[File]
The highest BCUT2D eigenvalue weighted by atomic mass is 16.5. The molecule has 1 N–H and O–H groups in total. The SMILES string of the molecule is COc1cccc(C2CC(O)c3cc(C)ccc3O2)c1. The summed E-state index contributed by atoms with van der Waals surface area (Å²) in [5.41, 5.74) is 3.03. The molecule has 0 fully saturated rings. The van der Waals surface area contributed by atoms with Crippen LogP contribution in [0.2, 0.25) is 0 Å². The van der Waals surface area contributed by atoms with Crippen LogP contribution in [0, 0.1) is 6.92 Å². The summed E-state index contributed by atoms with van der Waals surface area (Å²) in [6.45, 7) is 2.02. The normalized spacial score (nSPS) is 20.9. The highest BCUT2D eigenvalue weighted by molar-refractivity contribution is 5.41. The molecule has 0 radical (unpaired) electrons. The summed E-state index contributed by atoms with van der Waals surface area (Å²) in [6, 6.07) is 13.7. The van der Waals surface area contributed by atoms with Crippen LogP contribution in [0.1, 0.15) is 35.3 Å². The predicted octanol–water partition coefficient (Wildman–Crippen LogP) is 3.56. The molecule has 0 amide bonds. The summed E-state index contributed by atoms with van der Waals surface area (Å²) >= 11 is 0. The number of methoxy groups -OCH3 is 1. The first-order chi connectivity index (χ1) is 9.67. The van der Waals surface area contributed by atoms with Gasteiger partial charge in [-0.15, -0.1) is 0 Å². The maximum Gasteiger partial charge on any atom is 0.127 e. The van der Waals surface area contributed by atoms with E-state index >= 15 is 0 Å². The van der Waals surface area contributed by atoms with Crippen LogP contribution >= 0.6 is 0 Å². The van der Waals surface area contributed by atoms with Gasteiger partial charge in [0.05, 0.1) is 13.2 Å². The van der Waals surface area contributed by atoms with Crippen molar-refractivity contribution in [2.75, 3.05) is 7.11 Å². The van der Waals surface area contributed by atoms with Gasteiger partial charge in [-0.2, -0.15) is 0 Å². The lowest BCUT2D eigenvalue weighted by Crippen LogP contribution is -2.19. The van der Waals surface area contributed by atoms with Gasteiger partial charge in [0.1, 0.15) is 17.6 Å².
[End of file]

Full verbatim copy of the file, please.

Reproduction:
The highest BCUT2D eigenvalue weighted by atomic mass is 16.5. The molecule has 1 N–H and O–H groups in total. The SMILES string of the molecule is COc1cccc(C2CC(O)c3cc(C)ccc3O2)c1. The summed E-state index contributed by atoms with van der Waals surface area (Å²) in [5.41, 5.74) is 3.03. The molecule has 0 fully saturated rings. The van der Waals surface area contributed by atoms with Crippen LogP contribution in [0.2, 0.25) is 0 Å². The van der Waals surface area contributed by atoms with Crippen LogP contribution in [0, 0.1) is 6.92 Å². The summed E-state index contributed by atoms with van der Waals surface area (Å²) in [6.45, 7) is 2.02. The normalized spacial score (nSPS) is 20.9. The highest BCUT2D eigenvalue weighted by molar-refractivity contribution is 5.41. The molecule has 0 radical (unpaired) electrons. The summed E-state index contributed by atoms with van der Waals surface area (Å²) in [6, 6.07) is 13.7. The van der Waals surface area contributed by atoms with Crippen LogP contribution in [0.1, 0.15) is 35.3 Å². The predicted octanol–water partition coefficient (Wildman–Crippen LogP) is 3.56. The molecule has 0 amide bonds. The summed E-state index contributed by atoms with van der Waals surface area (Å²) >= 11 is 0. The number of methoxy groups -OCH3 is 1. The first-order chi connectivity index (χ1) is 9.67. The van der Waals surface area contributed by atoms with Gasteiger partial charge in [-0.15, -0.1) is 0 Å². The maximum Gasteiger partial charge on any atom is 0.127 e. The van der Waals surface area contributed by atoms with E-state index >= 15 is 0 Å². The van der Waals surface area contributed by atoms with Crippen LogP contribution >= 0.6 is 0 Å². The van der Waals surface area contributed by atoms with Gasteiger partial charge in [0.05, 0.1) is 13.2 Å². The van der Waals surface area contributed by atoms with Crippen molar-refractivity contribution in [2.75, 3.05) is 7.11 Å². The van der Waals surface area contributed by atoms with Gasteiger partial charge in [-0.2, -0.15) is 0 Å². The lowest BCUT2D eigenvalue weighted by Crippen LogP contribution is -2.19. The van der Waals surface area contributed by atoms with Gasteiger partial charge in [0.1, 0.15) is 17.6 Å².